written by Dr. Herman Gallegos

When someone with the authority of a teacher, say, describes the world and you are not in it, there is a moment of psychic disequilibrium as if you looked into a mirror and saw nothing.

Adrienne Rich, “Invisibility in Academe”

The COVID-19 pandemic and Black Lives Matter protests have exposed hard truths about the long history of racism and ethnic prejudice in US society, truths that have long been purposely ignored, leaving Blacks and other people of color disproportionately vulnerable to negative consequences for their health, economic security, class, and power. This paper offers a perspective about where Latinos fit in the national conversation on race as the US confronts anti-Black racism.  This paper also queries the role philanthropy plays in hindering or abetting the meaning of equity in American life. 

As a trustee and witness to the generosity of American philanthropy nationally and internationally, I have learned and observed with marked interest that foundations have not  probed sufficiently inward to examine the weaknesses that mar the quality of philanthropy as a life-giving force aimed at reducing inequality and injustice.  While my commentary will focus on the problems rather than the strengths of foundations, I include  achievable  suggestions for strengthening the sector. It is out of a duty of care and respect for the field of philanthropy that my comments are presented, including data on the status and condition of Latinos as a way to call attention to the human costs caused by systemic racism and discrimination. In this paper, my use of the term Latino is meant to be gender neutral and inclusive of other terms including Latinx, Latino/a, Hispanic, and Mexican American, to name a few.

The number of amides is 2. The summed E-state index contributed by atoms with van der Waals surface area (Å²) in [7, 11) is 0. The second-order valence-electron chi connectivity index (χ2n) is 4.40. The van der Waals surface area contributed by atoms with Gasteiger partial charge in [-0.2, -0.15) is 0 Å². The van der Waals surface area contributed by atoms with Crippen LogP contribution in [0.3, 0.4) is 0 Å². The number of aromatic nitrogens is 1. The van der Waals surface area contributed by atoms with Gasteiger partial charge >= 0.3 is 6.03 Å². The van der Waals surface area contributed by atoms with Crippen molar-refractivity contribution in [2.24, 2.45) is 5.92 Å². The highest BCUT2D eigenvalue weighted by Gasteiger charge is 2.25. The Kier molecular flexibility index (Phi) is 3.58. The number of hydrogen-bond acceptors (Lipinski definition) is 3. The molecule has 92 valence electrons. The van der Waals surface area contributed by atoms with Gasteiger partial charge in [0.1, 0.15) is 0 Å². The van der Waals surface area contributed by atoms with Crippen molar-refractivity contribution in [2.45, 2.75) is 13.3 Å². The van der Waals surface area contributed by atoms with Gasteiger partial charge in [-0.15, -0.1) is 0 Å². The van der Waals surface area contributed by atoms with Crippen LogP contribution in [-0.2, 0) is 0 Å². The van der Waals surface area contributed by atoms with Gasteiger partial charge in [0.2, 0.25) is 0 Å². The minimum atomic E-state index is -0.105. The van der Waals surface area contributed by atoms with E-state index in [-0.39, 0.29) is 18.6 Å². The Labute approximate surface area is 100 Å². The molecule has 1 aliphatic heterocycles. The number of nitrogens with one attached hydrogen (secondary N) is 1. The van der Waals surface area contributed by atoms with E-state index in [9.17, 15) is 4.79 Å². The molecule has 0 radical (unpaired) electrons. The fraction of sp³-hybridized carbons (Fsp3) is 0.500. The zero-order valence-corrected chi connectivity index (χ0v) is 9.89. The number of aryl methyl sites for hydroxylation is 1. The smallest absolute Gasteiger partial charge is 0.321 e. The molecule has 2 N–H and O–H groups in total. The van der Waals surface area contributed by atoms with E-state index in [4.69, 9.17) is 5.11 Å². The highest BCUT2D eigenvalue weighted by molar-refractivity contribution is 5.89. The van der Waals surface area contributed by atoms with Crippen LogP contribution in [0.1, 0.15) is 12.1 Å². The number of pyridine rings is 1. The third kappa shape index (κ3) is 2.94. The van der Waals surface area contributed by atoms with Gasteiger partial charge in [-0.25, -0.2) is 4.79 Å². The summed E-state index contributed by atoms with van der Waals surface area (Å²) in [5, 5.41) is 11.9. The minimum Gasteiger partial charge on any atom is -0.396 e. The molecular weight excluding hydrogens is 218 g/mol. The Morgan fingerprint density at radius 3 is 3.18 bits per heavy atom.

The two premises of this paper are:

1. With a few notable exceptions, charitable foundations have been largely insulated from the broad-reaching public debate accompanying the spate of recent inquiries about racism in American institutions. In particular, foundations have rarely been examined for their responsiveness to the concerns of Latinos. As I will indicate, grants to Latino-led organizations are scarce, and Latino representation on staffs and boards remains woefully inadequate.

2. While foundations should be among the most flexible and innovative agents for advancing social progress, most foundations, with some exceptions, remain laggards and not leaders in the support of Latino causes. Foundations enjoy broad tax privileges; it follows that foundations must live up to these privileges by working toward the nebulous ideal of the “public interest.”

That the Latino community supports Black Lives Matter is not an issue for debate. Recently, 40 national Latino organizations signed a letter pledging their support for Black Lives Matter and their commitment to further multiracial solidarity with the goal of addressing racism and colorism, including anti-Blackness in the Latino community. I’m proud that two national organizations I cofounded, Hispanics in Philanthropy and Unidos US, are signatories to the pledge.

Strong actions by the Latino community in support of Black Lives Matter are also reflected in a recent Siena College poll, cited in the New York Times, that “found 21% of Hispanic voters said they had participated in Black Lives Matter protests, nearly identical to the 22% of Black voters who said they had done so.”